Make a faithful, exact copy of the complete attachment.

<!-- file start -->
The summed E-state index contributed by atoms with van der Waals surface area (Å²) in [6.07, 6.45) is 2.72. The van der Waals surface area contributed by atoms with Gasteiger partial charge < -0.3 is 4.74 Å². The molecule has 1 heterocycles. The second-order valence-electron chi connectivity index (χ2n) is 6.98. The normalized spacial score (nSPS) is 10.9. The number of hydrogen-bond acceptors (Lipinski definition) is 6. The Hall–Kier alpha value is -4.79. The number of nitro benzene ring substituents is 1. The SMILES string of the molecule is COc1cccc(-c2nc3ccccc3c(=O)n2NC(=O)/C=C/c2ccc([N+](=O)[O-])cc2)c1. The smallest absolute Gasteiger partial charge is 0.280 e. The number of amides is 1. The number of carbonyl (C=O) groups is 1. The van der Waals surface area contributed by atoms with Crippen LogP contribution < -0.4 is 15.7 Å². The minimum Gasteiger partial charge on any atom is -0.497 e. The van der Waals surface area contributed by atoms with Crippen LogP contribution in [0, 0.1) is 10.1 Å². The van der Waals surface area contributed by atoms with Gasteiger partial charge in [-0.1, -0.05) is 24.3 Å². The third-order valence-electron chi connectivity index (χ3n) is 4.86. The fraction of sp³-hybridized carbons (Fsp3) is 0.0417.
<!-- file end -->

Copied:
The summed E-state index contributed by atoms with van der Waals surface area (Å²) in [6.07, 6.45) is 2.72. The van der Waals surface area contributed by atoms with Gasteiger partial charge < -0.3 is 4.74 Å². The molecule has 1 heterocycles. The second-order valence-electron chi connectivity index (χ2n) is 6.98. The normalized spacial score (nSPS) is 10.9. The number of hydrogen-bond acceptors (Lipinski definition) is 6. The Hall–Kier alpha value is -4.79. The number of nitro benzene ring substituents is 1. The SMILES string of the molecule is COc1cccc(-c2nc3ccccc3c(=O)n2NC(=O)/C=C/c2ccc([N+](=O)[O-])cc2)c1. The smallest absolute Gasteiger partial charge is 0.280 e. The number of amides is 1. The number of carbonyl (C=O) groups is 1. The van der Waals surface area contributed by atoms with Crippen LogP contribution < -0.4 is 15.7 Å². The minimum Gasteiger partial charge on any atom is -0.497 e. The van der Waals surface area contributed by atoms with Crippen LogP contribution in [0, 0.1) is 10.1 Å². The van der Waals surface area contributed by atoms with Gasteiger partial charge in [-0.1, -0.05) is 24.3 Å². The third-order valence-electron chi connectivity index (χ3n) is 4.86. The fraction of sp³-hybridized carbons (Fsp3) is 0.0417.